The husband takes her hand. Page’s eyes are soggy. She’ll need to dry them out later.


Yes? Says the husband.


Yes, says Page, and smiles.




Page’s belly swells. At the restaurant where she works, people say You’re like a balloon, You’re like a cantaloupe, You’re like a bowling ball, and she enjoys being described as something other than a scroll or a book—something that isn’t defined by what others write on it, something finished, not waiting to be filled out.


Instead of reading words to each other, Page and the husband take turns reading the dictionaries to whoever is growing up inside of her.


When her water breaks, her paper knees bloat with moisture, and she takes slow steps to the bus stop, the husband holding her shoulders. 


Halfway through her labor, she smells burning. Like a campfire. The pain below changes, becomes searing. 


Oh, says the doctor.


I’ll be right back, she says.


Smoke is filling up the room. The husband is asked to leave. A nurse opens a window and begins fanning the air. She holds Page’s hand.


It’s nothing too serious, she says. These things happen.


The doctor returns in what looks like a hazmat suit. Sweat trickles down her forehead as she opens up Page’s legs. More smoke billows out. Something falls from her, a burning weight, and the baby is born. But the doctor isn’t holding a baby. She’s holding a small ball of flame. The nurse steps back a little. Inside the flame, Page sees a little face, two arms, two legs.


It’s a boy, says the doctor. Also, he appears to be made of fire.


Page reaches her arms out. She is full of a new kind of happiness, something like an earthquake in her chest.


Give him to me.


We should really get you fitted for a suit, first.


But she’s already grabbed him. Almost immediately her chest begins to blacken and curl. Smoke makes her eyes tear up. The little burning arms reach out towards her face and she leans over to kiss him, but passes out from the pain before their lips meet.


When she wakes up, the baby is gone, and there are bandages around her chest. Her husband is sitting next to her. His hands are swaddled in bandages, too. He kisses her forehead.


Beautiful, he says, and doesn’t need to define the word.




Their baby is special. Page, having once been a special baby herself, is not intimidated by this fact. The hospital provides them a crib, a kind of giant plastic egg, which lets them carry their son around without risk of setting anything aflame. He peers up at them through the plastic, his orange face twisting and swirling. When he cries, he grows a little brighter, like someone has poured lighter fluid on him.


His little plastic egg is pleasantly warm to the touch.


The first few weeks are wonderful. They get back to reading dictionaries, this time huddled around his plastic crib. They turn off the lights and read by the flickering light of his body.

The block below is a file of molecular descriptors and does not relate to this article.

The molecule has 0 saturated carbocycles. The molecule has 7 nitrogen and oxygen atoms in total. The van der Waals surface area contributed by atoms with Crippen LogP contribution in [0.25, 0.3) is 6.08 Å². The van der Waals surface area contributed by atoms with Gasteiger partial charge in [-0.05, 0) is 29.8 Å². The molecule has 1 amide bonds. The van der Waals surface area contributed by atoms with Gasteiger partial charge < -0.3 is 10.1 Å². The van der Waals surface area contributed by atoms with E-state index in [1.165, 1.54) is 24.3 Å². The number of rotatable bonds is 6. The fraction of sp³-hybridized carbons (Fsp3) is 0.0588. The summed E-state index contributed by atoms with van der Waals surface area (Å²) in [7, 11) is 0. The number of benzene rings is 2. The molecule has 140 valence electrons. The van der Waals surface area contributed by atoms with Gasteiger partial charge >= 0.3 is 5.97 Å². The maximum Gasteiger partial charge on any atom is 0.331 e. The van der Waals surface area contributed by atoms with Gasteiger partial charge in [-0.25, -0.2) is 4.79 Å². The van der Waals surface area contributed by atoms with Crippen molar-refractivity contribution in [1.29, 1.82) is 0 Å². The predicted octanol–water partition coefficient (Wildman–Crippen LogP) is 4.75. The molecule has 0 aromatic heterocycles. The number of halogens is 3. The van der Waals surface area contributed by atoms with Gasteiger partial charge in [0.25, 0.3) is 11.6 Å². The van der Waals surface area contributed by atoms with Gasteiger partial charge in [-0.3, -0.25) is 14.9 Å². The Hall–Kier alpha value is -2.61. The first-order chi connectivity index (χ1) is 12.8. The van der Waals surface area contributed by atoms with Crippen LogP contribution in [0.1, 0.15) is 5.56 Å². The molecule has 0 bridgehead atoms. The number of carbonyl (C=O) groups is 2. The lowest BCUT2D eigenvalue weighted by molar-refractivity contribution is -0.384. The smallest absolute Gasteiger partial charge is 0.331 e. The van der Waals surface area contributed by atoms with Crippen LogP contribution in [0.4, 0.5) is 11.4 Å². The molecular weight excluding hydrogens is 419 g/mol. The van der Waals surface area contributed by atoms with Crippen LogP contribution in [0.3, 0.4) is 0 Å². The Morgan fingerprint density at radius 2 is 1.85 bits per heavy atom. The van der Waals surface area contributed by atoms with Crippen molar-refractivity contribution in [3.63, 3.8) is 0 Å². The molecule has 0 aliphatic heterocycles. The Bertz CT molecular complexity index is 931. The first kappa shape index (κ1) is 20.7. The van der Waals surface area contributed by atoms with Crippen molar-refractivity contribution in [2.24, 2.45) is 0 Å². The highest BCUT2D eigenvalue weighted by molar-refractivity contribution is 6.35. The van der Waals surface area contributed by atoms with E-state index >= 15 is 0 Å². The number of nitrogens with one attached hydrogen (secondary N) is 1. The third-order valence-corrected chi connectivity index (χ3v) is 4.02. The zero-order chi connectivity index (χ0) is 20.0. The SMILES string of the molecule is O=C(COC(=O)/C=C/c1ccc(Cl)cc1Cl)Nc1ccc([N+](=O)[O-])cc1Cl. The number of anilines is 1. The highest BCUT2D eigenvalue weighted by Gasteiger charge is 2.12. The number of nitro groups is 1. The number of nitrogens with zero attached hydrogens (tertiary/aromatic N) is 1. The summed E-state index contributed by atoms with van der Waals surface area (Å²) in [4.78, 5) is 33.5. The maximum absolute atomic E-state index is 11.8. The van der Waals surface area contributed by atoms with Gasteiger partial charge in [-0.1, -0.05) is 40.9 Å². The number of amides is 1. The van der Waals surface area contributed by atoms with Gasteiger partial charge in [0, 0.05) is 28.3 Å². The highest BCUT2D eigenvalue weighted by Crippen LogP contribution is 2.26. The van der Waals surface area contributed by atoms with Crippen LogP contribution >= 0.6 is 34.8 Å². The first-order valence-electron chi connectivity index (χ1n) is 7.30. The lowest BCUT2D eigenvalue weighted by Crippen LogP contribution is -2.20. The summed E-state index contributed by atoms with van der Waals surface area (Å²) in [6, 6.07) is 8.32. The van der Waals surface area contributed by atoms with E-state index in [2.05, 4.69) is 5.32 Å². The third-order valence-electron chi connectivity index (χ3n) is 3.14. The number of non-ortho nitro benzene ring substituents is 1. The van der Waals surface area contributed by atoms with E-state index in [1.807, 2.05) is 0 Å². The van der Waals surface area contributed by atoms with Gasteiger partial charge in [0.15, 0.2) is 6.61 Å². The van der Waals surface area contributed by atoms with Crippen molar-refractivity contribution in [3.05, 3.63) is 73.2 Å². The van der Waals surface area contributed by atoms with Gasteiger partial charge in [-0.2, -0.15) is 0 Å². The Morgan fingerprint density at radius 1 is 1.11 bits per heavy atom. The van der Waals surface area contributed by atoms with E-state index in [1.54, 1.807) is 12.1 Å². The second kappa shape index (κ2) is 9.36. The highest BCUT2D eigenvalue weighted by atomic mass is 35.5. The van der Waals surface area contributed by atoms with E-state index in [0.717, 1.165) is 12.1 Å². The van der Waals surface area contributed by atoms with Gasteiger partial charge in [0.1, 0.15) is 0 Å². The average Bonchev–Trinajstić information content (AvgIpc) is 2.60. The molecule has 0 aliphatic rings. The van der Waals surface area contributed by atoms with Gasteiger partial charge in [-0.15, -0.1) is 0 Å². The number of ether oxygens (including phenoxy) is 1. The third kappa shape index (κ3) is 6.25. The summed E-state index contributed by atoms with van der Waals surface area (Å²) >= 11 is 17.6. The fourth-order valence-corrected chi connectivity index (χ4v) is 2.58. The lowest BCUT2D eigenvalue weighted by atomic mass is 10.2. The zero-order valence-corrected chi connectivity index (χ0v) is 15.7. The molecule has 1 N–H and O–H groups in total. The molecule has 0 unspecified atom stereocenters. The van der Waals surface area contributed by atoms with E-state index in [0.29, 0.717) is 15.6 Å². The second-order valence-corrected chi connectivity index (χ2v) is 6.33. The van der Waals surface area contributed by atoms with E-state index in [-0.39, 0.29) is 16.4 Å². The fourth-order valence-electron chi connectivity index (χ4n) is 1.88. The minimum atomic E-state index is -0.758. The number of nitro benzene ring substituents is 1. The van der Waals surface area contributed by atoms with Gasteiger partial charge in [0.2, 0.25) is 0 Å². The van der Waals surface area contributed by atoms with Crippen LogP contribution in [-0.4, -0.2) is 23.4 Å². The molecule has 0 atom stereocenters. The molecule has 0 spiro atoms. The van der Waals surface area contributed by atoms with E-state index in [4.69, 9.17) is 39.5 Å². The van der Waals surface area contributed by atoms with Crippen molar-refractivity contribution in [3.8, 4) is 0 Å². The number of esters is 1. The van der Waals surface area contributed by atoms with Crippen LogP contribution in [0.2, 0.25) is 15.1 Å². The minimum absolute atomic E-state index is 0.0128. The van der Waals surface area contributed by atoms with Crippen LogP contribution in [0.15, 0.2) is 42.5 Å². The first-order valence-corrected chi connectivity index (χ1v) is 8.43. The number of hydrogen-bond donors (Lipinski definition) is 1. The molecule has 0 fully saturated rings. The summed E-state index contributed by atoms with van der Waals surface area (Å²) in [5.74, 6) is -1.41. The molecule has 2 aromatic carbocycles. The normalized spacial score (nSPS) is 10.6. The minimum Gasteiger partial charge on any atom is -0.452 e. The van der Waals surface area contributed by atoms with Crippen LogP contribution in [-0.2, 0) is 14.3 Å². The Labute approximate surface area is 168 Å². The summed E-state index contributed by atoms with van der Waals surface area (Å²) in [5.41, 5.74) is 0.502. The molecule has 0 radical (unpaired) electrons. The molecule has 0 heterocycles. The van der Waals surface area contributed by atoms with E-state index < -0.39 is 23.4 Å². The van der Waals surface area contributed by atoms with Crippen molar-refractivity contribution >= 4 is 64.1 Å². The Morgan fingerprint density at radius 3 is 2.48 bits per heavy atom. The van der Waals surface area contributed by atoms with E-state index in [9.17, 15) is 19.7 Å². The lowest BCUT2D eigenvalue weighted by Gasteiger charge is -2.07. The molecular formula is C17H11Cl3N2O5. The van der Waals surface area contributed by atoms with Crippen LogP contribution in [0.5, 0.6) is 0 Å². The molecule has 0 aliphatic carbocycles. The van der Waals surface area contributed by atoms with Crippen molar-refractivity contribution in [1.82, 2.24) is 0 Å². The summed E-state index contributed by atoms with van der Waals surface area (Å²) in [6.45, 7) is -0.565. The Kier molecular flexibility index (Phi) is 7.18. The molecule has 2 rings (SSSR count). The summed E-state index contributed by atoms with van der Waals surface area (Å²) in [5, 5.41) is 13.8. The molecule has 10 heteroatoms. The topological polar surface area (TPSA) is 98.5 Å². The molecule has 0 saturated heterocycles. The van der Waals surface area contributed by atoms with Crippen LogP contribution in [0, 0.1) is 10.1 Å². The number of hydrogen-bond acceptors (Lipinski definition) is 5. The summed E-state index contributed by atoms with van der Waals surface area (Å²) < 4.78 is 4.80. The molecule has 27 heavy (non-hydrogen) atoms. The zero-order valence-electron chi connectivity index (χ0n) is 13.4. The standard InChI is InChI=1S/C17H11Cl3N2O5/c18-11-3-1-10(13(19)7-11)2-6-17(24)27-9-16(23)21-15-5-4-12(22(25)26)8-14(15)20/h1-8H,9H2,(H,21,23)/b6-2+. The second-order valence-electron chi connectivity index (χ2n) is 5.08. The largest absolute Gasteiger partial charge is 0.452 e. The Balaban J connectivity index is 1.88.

Incandescence, says the husband.


Luminosity, says Page.


Phlogiston, says the husband, and they both laugh, thinking the word sounds like a very ugly town.


Sometimes, when it’s her turn to wake up in the middle of the night and find out why their child is crying, Page removes him from his plastic egg. She can’t help herself. She reaches down and brings the screaming boy to her chest, her eyes already flooding from the pain. Her tears hiss and pop as they fall into his body. She does this for as long as she can, opening a window so the smoke can drift out of the room, biting and tearing her bottom lip to stifle a scream.


Held against her, black flakes of paper fluttering through the air, the baby stops crying.


She tries to cover the burn marks with long sweaters, but one day the husband enters their bedroom as she is getting dressed and sees the charred streaks along her chest and arms. She expects him to yell, but instead he only looks hurt, as if he was the one who had been burned. He shakes his head in disbelief and closes the door.




Neither of them has healthcare, and the baby soon becomes very expensive. He outgrows the egg, and Page and the husband must buy him a special suit—not unlike those worn by astronauts—to keep him contained. He waddles around their home like an alien explorer, his head swiveling around inside a transparent helmet. He gets taller, so they have to keep buying new suits, each of which is more expensive than the last. Page takes on more hours at the restaurant and the dictionary seller begins working as a cashier in a department store downtown. This qualifies them for healthcare, but the provider won’t cover the full cost of the suits.